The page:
|This squash was a topic of conversation for two days.|
Today, however, his behavior baffles me. (It baffles me often, but this is only one blog post.)
I picked him up from parents' day out at noon, and explained that we would go home, wash his hands, and then eat lunch as we always do. We came upstairs, washed his hands, all was well. I'm so on-the-ball that his lunch plate was already filled and on his highchair tray waiting for him, all foods he enjoys and eats on a regular basis. I slid his legs into the chair, and he began crying.
Why are you crying? I asked. Do you want to eat? [crying, not answering] Do you want to eat your lunch now, yes or no? He answered no.
OK, then. Time for nap. He went screaming to bed, but was asleep within minutes.
After his nap, we go immediately to pick up one or both sisters from preschool/kindergarten, eating an afternoon snack when we return. He often talks about food throughout the entire drive. Today was no exception. "Peanut, peanut, peanut, peanut, apple, apple, 'meek' [milk], 'meek,' 'meek,'" etc. Am I glad he's using words? Heck yes. Is it a teensy bit annoying? Uh-huh. Do I sometimes ignore him, loudly carrying on a non-food related conversation with the other kids? Yep.
So once again I put him in his chair to eat snack--remember, this is a child who went to bed with no lunch, nor is he ill--and he began crying. Asked again, do you want to eat? NO. OK, then. Down you go.
So he spent 20 minutes sitting at the end of the hallway, crying. Had a few false starts, deciding whether or not he could be happy and whether or not mom means business. (She does.) And now he's sitting contentedly on my lap while I type, sticking his hand down my shirt. The snack window has closed, but I did allow him some water. He's been part of our family for almost 16 months, he's well-fed, and he's learning along with his siblings that meal-time nonsense isn't on the menu at our house, pun intended. (Would I have reacted the same way two months post-adoption? Nope.)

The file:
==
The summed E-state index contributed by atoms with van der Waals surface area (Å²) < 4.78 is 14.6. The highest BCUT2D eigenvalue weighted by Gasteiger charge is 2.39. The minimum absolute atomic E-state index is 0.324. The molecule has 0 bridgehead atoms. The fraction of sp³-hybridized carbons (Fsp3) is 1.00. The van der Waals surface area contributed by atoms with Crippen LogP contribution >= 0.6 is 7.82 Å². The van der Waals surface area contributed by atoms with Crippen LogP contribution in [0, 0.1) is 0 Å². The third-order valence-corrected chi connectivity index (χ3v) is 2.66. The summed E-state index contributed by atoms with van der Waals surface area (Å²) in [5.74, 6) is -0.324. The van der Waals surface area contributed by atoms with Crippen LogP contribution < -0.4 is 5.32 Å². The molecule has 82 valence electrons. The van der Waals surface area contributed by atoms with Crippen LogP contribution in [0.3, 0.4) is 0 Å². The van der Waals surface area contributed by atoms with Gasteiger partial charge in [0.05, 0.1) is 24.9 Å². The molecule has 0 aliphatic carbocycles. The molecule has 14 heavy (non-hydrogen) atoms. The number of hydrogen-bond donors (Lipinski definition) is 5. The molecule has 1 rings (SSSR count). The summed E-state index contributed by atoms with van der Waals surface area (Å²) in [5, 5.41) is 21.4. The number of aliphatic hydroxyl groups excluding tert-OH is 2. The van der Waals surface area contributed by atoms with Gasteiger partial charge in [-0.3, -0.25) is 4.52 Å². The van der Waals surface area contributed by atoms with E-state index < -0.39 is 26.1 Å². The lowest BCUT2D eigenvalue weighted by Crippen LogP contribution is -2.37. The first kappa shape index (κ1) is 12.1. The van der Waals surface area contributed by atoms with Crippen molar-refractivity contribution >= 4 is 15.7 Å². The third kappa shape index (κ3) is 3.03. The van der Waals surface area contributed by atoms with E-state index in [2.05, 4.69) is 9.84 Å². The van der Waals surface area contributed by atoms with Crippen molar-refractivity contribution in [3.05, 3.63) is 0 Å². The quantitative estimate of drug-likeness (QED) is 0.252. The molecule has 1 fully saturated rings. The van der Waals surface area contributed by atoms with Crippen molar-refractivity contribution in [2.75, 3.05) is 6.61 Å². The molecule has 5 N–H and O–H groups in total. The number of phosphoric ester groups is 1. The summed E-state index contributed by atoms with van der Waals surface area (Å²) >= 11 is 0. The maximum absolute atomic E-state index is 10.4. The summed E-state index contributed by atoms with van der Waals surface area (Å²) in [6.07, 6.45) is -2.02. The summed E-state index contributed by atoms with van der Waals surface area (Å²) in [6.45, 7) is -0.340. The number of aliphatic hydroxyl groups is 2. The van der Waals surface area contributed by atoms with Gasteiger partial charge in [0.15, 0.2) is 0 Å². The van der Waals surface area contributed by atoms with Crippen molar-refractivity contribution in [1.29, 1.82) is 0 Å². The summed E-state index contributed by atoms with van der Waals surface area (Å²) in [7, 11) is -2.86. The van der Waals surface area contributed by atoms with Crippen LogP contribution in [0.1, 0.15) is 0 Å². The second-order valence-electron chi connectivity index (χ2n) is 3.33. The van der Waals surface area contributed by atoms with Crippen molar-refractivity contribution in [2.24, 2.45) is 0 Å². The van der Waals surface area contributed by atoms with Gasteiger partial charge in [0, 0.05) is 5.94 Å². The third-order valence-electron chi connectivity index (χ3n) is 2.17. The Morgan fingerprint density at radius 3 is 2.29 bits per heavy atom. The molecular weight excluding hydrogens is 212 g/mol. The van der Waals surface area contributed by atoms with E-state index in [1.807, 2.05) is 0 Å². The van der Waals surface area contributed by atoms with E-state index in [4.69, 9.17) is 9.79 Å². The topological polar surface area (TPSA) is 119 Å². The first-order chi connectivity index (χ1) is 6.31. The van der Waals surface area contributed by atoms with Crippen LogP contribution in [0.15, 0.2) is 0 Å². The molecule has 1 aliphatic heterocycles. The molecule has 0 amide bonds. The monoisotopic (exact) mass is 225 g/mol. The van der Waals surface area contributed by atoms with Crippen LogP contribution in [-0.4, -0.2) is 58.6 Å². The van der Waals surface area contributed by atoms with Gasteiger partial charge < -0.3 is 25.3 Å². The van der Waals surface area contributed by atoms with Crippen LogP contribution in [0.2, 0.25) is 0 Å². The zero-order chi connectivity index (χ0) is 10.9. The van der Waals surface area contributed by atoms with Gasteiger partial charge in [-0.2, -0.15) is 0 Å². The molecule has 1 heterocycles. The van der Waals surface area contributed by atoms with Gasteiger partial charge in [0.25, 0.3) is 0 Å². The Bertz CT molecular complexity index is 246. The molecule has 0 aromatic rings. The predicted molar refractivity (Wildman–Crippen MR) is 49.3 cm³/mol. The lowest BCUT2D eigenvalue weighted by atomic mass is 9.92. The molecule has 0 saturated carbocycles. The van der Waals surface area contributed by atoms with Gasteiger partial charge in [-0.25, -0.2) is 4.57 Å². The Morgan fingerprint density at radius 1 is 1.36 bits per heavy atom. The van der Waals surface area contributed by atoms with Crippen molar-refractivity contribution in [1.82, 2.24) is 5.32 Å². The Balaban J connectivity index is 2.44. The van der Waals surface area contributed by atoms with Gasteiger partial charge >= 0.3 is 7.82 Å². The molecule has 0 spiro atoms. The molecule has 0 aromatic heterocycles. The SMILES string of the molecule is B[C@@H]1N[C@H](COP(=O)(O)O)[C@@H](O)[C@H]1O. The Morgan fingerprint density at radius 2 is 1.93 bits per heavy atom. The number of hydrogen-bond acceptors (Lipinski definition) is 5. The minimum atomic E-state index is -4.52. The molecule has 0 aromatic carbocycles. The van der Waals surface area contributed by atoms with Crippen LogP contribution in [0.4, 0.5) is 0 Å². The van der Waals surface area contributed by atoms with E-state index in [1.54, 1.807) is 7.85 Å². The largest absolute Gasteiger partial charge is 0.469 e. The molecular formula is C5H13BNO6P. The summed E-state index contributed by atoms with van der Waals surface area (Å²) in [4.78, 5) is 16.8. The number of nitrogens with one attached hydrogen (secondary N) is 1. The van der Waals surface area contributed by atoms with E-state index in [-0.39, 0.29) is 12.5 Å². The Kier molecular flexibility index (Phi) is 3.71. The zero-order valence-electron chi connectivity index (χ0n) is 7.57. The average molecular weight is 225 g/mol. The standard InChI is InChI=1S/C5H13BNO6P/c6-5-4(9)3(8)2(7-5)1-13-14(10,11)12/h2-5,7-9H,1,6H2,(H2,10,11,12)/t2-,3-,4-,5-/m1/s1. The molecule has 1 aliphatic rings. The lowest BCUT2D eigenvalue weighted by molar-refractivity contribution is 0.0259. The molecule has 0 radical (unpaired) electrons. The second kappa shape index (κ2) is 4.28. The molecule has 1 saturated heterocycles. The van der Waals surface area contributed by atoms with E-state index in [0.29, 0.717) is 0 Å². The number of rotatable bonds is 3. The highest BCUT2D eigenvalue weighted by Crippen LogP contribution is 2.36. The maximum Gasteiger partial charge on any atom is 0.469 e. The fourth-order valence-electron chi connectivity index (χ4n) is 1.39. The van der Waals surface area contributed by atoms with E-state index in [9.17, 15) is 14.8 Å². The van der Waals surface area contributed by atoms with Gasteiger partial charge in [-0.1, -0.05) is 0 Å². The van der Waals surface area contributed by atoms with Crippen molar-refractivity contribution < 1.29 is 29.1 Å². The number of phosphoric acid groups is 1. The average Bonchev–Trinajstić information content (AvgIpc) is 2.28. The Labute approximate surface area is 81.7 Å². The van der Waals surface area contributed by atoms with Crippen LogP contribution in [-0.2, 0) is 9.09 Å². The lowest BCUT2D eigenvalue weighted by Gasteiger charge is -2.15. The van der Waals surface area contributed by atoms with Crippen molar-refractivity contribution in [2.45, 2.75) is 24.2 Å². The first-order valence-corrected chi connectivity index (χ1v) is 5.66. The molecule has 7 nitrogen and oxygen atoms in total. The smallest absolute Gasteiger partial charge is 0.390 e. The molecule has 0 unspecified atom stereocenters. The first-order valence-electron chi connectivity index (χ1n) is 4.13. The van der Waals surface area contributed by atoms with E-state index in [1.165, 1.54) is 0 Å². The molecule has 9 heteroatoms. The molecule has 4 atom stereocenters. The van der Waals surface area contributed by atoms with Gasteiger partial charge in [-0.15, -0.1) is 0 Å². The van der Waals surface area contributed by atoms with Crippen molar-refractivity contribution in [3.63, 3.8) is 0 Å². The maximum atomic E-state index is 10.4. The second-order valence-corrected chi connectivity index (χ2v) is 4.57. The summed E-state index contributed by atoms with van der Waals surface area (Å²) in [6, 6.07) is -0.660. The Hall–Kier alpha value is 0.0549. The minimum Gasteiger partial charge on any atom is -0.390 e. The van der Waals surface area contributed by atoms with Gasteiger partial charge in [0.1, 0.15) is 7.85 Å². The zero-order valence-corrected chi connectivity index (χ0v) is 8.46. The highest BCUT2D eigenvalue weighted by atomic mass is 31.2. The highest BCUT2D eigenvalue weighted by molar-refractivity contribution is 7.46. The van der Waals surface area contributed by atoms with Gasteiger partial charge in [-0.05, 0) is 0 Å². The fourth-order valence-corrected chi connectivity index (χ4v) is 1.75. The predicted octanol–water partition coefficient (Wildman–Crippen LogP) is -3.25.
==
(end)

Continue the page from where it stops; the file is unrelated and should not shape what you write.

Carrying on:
***Pre-Publish Update: Same. Exact. Thing. At. Dinner. Only this time we wheeled his highchair to his room until he decided he would, indeed, eat. Which he now is. Alone, as the rest of us are already finished.
Wish I could say this was some rare occurrence in our house--navigating this kind of bizarre and contradictory behavior, questioning whether its source is adoption trauma or just the terrible-twos--but it's not.
If you don’t know what you’re doing, pray to the Father. He loves to help. You’ll get his help, and won’t be condescended to when you ask for it. Ask boldly, believingly, without a second thought. James 1:5
God promises to give wisdom. Liberally. That means plenty, people. But here's the interesting part--raise your hand if, smack in the middle of a challenging parenting moment such as I described, you feel supremely wise and perfectly equipped to make the exact right parenting play?
No? Me either. I mean, sometimes I realize immediately that I've made the wrong call. Sometimes I don't know that until much later. And sometimes I don't see the fruit of great decisions or strategies until months, even years, later! Talk about delayed gratification.
I'm wondering if receiving and walking in wisdom isn't largely an act of faith, like so many aspects of following Jesus.
I'm not going to choose perfectly every time, and I trust the Father to bring correction. I'm a flawed human, yes, but one who has been promised wisdom, one whose mind is being transformed day by day, and one who has the mind of Christ! All that is true, whether I feel it or not. 'Cause I usually don't.
I could second-guess my every single move. (Done it.) I could try to take the blame for every single one of my children's tantrums, outbursts, oddities, poor choices. (I have.) Or I can choose to actively believe what God says in His word, trusting that it applies in this most crucial arena of parenting, trusting that I have what I need in every crazy situation, including the grace to do the exact opposite tomorrow if need be.
Take heart, dear fellow baffled parents.